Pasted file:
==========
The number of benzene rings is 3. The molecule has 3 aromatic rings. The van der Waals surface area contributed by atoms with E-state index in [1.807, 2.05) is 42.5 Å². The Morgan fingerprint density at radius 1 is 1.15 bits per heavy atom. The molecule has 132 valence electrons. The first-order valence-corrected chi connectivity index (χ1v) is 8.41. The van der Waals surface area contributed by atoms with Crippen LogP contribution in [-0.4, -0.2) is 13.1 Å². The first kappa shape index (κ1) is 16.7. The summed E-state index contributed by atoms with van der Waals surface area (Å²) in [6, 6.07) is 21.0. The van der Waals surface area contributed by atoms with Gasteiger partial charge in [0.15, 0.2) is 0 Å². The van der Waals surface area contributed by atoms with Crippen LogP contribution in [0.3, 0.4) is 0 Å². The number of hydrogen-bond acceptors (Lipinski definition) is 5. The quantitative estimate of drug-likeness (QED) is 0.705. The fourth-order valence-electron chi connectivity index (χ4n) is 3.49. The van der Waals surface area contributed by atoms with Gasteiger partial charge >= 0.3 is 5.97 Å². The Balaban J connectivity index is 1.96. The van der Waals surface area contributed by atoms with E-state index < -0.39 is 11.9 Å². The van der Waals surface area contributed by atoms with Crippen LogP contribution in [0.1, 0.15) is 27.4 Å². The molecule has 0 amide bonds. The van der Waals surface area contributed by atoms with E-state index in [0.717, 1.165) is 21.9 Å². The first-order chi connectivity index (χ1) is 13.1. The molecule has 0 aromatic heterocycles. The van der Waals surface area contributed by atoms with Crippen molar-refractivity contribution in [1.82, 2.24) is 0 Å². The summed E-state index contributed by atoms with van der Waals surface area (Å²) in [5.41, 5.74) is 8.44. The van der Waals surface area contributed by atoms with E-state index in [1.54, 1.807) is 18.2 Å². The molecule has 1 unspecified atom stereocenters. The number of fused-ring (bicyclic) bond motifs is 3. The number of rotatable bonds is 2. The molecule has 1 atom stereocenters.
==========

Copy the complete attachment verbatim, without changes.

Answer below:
The number of benzene rings is 3. The molecule has 3 aromatic rings. The van der Waals surface area contributed by atoms with E-state index in [1.807, 2.05) is 42.5 Å². The Morgan fingerprint density at radius 1 is 1.15 bits per heavy atom. The molecule has 132 valence electrons. The first-order valence-corrected chi connectivity index (χ1v) is 8.41. The van der Waals surface area contributed by atoms with Crippen LogP contribution in [-0.4, -0.2) is 13.1 Å². The first kappa shape index (κ1) is 16.7. The summed E-state index contributed by atoms with van der Waals surface area (Å²) in [6, 6.07) is 21.0. The van der Waals surface area contributed by atoms with Gasteiger partial charge in [0.15, 0.2) is 0 Å². The van der Waals surface area contributed by atoms with Crippen LogP contribution in [0.3, 0.4) is 0 Å². The number of hydrogen-bond acceptors (Lipinski definition) is 5. The quantitative estimate of drug-likeness (QED) is 0.705. The fourth-order valence-electron chi connectivity index (χ4n) is 3.49. The van der Waals surface area contributed by atoms with Gasteiger partial charge >= 0.3 is 5.97 Å². The Balaban J connectivity index is 1.96. The van der Waals surface area contributed by atoms with E-state index < -0.39 is 11.9 Å². The van der Waals surface area contributed by atoms with Crippen LogP contribution in [0.1, 0.15) is 27.4 Å². The molecule has 0 amide bonds. The van der Waals surface area contributed by atoms with E-state index in [0.717, 1.165) is 21.9 Å². The first-order chi connectivity index (χ1) is 13.1. The molecule has 0 aromatic heterocycles. The van der Waals surface area contributed by atoms with Crippen molar-refractivity contribution in [1.82, 2.24) is 0 Å². The summed E-state index contributed by atoms with van der Waals surface area (Å²) in [5.41, 5.74) is 8.44. The van der Waals surface area contributed by atoms with E-state index in [1.54, 1.807) is 18.2 Å². The molecule has 1 unspecified atom stereocenters. The number of fused-ring (bicyclic) bond motifs is 3. The number of rotatable bonds is 2. The molecule has 1 atom stereocenters.